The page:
Friday Facts: July 28, 2017

Friday Facts
July 28th, 2017 by Leave a Comment

It’s Friday! 

The Georgia Public Policy Foundation’s offices will be closed today as we attend the memorial service for Marcia Bryan Wade, wife of Foundation Board Chairman Rogers Wade. The service takes place today at Sandy Springs Chapel at 11 a.m., with visitation at 10 a.m. Marcia passed away on July 19, 2017. The couple, who met while students at the University of Georgia, had been married 54 years. Read the obituary here.

Quotes of note 

“There is no happiness, there is no liberty, there is no enjoyment of life, unless a man can say, when he rises in the morning, I shall be subject to the decision of no unwise judge today.” – Daniel Webster 

“Economic equality is not, as such, of any particular moral importance; and by the same token, economic inequality is not in itself morally objectionable. From the point of view of morality, it is not important that everyone should have the same. What is morally important is that each should have enough.” – Harry G. Frankfurt 

Legislative bargaining is inherently additive: Eighteen months ago, Barack Obama proposed $1.1 billion over two years for responses to the opioid crisis; the Republican Senate leadership’s initial offer – the bidding is ongoing – is $45 billion over 10 years, which makes Republicans about eight times more caring, so far, than Obama was, as that virtue is measured monetarily.” – George Will

Health care 

No more mandate: How is it fair to force younger, healthy Americans to buy health insurance to compensate for older, less healthy people? “Young, healthy people would no longer have an incentive to buy insurance if the individual mandate is scrapped, thus driving costs up for everyone,” Kaiser Health News reports.

HIV hope: Remember when HIV was a death sentence? That could change. A 9-year-old girl in South Africa has become the third child born with HIV to go into remission, scientists have said. Treated for 40 weeks from 2 months old, she has a healthy immune system more than eight years after treatment was stopped. HIV-caused AIDS killed 1.1 million people in 2015; that was 45 percent fewer than in 2005. Source: Independent

Education 

Improving education: In February, President Donald Trump called on federal agencies to review their regulations and identify which to cut. Education Secretary Betsy DeVos issued a notice in the Federal Register asking the public to identify “unduly costly or unnecessarily burdensome” regulations and guidance documents by submitting comments online (at docket number ED-2017-OS-0074-0001) to the Education Department by Aug. 21. Source: Education Week

Energy and environment

Great news: Once the nation faced gloomy predictions of “peak oil.” Thanks to fracking and the shale oil revolution, U.S export volumes of petroleum products are now on track to break last year’s record of 2.5 million barrels per day in 2017. Source: Reuters

Green losing its glow: In the past, advocates for “green energy” tied their agenda to concerns over “peak oil,” suggesting that renewables will save us from dependence on an increasingly scarce resource. More recently, given the huge increase in U.S. energy production, the argument has shifted to the notion that there’s too much oil, and that prices will not support the industry. But there’s plenty of room for fossil fuels moving forward, Joel Kotkin writes in The Orange County Register.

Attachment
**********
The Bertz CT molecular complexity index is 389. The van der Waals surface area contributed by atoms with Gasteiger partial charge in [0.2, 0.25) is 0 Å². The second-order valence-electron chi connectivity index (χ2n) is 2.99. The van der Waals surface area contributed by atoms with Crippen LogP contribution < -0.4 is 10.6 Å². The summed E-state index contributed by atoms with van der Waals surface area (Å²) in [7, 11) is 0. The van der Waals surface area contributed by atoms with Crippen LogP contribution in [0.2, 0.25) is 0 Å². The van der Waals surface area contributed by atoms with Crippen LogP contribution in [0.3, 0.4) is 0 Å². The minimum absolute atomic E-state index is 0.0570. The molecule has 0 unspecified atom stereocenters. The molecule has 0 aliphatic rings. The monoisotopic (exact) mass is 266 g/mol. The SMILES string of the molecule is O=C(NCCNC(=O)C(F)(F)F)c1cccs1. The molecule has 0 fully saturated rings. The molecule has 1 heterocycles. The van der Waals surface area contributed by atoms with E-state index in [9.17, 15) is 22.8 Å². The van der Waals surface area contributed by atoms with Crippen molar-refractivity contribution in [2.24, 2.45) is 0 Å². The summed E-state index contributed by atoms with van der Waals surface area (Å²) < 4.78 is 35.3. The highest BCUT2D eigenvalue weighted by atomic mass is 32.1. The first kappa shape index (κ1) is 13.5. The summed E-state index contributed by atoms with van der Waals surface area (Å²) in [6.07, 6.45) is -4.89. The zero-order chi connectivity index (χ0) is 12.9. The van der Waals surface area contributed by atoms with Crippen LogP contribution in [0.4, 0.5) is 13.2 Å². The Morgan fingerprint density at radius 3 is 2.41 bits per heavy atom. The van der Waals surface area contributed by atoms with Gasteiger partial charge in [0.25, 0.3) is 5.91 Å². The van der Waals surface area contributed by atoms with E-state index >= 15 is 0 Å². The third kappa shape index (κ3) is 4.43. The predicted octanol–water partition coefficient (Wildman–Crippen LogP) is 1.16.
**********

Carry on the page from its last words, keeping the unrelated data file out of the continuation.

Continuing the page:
American Dream conference: Register here to attend the 2017 American Dream conference, August 6-8 at the Key Bridge Marriott in Arlington, Va. Experts will scrutinize the new administration and new Congress and what they are doing to protect the American dream of freedom, mobility, and affordable homeownership.

Friday Flashback

This month in the archives: In July five years ago the Foundation published, “Biofuels, Ethanol Give Food for Thought.” It noted, “In spite of the facts that ethanol delivers no more energy than required to produce it, that its use doesn’t improve the environment or that it raises food prices, it is still in gasoline.” That continues today in Georgia. 

Media

Foundation in the news: Foundation research was cited in an article in American Thinker on welfare reform. Kelly McCutchen was quoted in The Atlanta Journal-Constitution on federal health care reform.  

Kelly McCutchen of the free-market Georgia Public Policy Foundation also thinks we’re still in dangerous territory – but danger of doing nothing. “I’d like to see a bill, some kind of bill, get passed to conference committee,” McCutchen said. “As a Georgian, I’d like to see us have an opportunity to have something we could work with get to the bottom of some of the issues in health care: uncompensated care, preexisting conditions and equitable tax treatment for everyone.” “I think they’re very close in a lot of ways.”

Social media: The Foundation has 3,237 Facebook “likes!” Our Twitter account has 1,739 followers at twitter.com/gppf. Follow us on Instagram, too!

Visit www.georgiapolicy.org to read our latest commentary, “Reading is Fundamental to American Liberty,” by Gerard Robinson.

Have a great weekend!

Kelly McCutchen and Benita Dodd

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As an employer, and a parent and a graduate of Georgia public schools, I am pleased that the Foundation has undertaken this project. (The report card) provides an excellent tool for parents and educators to objectively evaluate our public high schools. It will further serve a useful purpose as a benchmark for the future to measure our schools’ progress.

Dan Amos, CEO, AFLAC more quotes